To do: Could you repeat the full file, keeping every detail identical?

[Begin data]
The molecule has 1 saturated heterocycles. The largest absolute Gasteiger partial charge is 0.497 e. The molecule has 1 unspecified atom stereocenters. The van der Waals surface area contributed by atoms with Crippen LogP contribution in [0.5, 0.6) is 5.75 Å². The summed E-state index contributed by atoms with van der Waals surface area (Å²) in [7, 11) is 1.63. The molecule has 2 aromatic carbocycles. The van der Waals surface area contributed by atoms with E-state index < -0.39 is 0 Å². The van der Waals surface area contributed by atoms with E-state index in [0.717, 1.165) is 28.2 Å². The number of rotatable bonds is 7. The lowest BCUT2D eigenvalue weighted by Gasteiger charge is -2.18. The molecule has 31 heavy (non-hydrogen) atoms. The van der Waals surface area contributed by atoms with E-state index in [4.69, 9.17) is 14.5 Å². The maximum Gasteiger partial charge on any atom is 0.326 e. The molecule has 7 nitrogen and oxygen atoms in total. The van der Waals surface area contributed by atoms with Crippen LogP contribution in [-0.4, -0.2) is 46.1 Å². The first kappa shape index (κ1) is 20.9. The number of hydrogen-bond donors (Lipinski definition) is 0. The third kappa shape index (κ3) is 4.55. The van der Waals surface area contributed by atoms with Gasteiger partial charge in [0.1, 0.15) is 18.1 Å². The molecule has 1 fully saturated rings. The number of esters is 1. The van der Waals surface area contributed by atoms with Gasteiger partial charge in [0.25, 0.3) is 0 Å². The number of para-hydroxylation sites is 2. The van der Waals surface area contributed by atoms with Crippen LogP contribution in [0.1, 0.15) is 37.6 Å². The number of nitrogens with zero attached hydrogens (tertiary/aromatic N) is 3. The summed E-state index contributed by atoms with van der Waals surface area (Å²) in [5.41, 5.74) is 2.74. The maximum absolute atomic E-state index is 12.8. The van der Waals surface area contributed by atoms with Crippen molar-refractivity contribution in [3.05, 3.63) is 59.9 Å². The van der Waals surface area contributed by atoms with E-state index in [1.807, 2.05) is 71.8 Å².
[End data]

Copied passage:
The molecule has 1 saturated heterocycles. The largest absolute Gasteiger partial charge is 0.497 e. The molecule has 1 unspecified atom stereocenters. The van der Waals surface area contributed by atoms with Crippen LogP contribution in [0.5, 0.6) is 5.75 Å². The summed E-state index contributed by atoms with van der Waals surface area (Å²) in [7, 11) is 1.63. The molecule has 2 aromatic carbocycles. The van der Waals surface area contributed by atoms with E-state index < -0.39 is 0 Å². The van der Waals surface area contributed by atoms with E-state index in [0.717, 1.165) is 28.2 Å². The number of rotatable bonds is 7. The lowest BCUT2D eigenvalue weighted by Gasteiger charge is -2.18. The molecule has 31 heavy (non-hydrogen) atoms. The van der Waals surface area contributed by atoms with E-state index in [4.69, 9.17) is 14.5 Å². The maximum Gasteiger partial charge on any atom is 0.326 e. The molecule has 7 nitrogen and oxygen atoms in total. The van der Waals surface area contributed by atoms with Crippen LogP contribution in [-0.4, -0.2) is 46.1 Å². The first kappa shape index (κ1) is 20.9. The number of hydrogen-bond donors (Lipinski definition) is 0. The third kappa shape index (κ3) is 4.55. The van der Waals surface area contributed by atoms with Gasteiger partial charge in [0.1, 0.15) is 18.1 Å². The molecule has 1 fully saturated rings. The number of esters is 1. The van der Waals surface area contributed by atoms with Gasteiger partial charge in [0.25, 0.3) is 0 Å². The number of para-hydroxylation sites is 2. The van der Waals surface area contributed by atoms with Crippen LogP contribution in [0.1, 0.15) is 37.6 Å². The number of nitrogens with zero attached hydrogens (tertiary/aromatic N) is 3. The summed E-state index contributed by atoms with van der Waals surface area (Å²) in [5.41, 5.74) is 2.74. The maximum absolute atomic E-state index is 12.8. The van der Waals surface area contributed by atoms with Crippen molar-refractivity contribution in [3.05, 3.63) is 59.9 Å². The van der Waals surface area contributed by atoms with E-state index in [1.807, 2.05) is 71.8 Å².